Not only is the win over England a significant result, but the manner in which it was achieved and the never-say-die attitude of the Irish suggests that, while Thierry Henry put the final nail in Ireland's coffin, this beast may well have been burried alive. After the wicket of captain Will Porterfield was taken on the very first ball of the innings, and given that nobody has ever successfully chased a target of 328, an Irish win didn't look bleak; it looked impossible. During play, bookies were offering 400:1* for Ireland to win (of course, Ireland being the betting nation that it is, someone had €25 on at that rate), but with Ireland's Kevin O'Brien achieving the quickest century in World Cup history (50 balls), and a determined display by the rest of the team, Ireland were in with a shout. With 5 balls remaining, Ireland achieved their target, and sent Irish sports journalists, news reporters and radio deejays running straight to wikipedia to try and workout what it all means. Thank goodness Duckworth-Lewis didn't have to come into play!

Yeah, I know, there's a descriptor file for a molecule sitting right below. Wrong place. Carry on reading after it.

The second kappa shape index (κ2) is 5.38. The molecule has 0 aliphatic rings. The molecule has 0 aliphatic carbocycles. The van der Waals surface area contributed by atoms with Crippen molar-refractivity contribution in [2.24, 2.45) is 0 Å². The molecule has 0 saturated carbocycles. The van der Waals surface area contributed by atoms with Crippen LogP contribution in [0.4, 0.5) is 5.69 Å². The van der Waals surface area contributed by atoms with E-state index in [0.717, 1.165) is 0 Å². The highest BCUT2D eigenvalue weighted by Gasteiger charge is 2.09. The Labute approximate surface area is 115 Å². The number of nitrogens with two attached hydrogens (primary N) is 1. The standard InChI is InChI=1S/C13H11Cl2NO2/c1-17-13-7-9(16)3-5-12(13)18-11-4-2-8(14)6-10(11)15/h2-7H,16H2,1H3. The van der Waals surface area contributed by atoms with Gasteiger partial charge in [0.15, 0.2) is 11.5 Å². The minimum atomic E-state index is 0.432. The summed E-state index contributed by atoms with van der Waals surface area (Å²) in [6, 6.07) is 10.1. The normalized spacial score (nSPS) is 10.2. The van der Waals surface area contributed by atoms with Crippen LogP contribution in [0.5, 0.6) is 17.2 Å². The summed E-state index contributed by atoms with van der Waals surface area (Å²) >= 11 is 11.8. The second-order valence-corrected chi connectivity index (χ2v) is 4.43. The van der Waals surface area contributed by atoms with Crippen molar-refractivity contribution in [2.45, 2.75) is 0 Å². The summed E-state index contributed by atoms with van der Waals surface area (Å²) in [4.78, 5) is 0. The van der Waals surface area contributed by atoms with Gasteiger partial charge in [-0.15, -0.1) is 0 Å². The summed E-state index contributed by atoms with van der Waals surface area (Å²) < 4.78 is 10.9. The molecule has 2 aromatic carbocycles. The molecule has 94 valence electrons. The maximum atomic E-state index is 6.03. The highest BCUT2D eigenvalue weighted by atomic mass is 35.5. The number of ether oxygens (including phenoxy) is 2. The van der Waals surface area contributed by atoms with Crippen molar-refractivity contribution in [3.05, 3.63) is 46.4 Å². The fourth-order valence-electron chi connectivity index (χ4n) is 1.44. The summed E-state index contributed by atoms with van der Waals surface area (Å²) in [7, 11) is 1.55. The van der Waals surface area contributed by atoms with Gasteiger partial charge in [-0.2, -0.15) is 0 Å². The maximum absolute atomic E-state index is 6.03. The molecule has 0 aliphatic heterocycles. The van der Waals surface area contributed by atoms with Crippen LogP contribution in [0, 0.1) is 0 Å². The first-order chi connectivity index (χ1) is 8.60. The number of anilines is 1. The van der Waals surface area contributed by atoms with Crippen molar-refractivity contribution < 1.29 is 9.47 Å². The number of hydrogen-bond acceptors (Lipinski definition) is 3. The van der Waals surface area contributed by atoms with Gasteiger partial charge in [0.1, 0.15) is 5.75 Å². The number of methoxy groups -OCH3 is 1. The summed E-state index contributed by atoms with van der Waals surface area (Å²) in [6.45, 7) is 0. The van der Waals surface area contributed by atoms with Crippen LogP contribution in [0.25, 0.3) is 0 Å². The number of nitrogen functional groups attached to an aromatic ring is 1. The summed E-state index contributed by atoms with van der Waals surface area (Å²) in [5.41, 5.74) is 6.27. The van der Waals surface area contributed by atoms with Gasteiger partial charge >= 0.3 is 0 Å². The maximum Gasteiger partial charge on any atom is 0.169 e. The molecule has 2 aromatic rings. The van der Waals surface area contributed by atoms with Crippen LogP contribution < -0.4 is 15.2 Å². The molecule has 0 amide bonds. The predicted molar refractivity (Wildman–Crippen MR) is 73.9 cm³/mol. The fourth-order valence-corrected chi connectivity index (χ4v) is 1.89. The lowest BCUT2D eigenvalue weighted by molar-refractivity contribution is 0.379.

When asked, many have proposed Stuttgart, June 12th 1988, as the birth date of the Celtic Tiger. If that be so, mark Bangalore, today, March 2nd 2011, as the day that the ageing feline gave birth to cubs. I have no idea whether or not they should burn the bondholders, or even what that means, but I do know that today the Irish public found a new bandwaggon to jump on!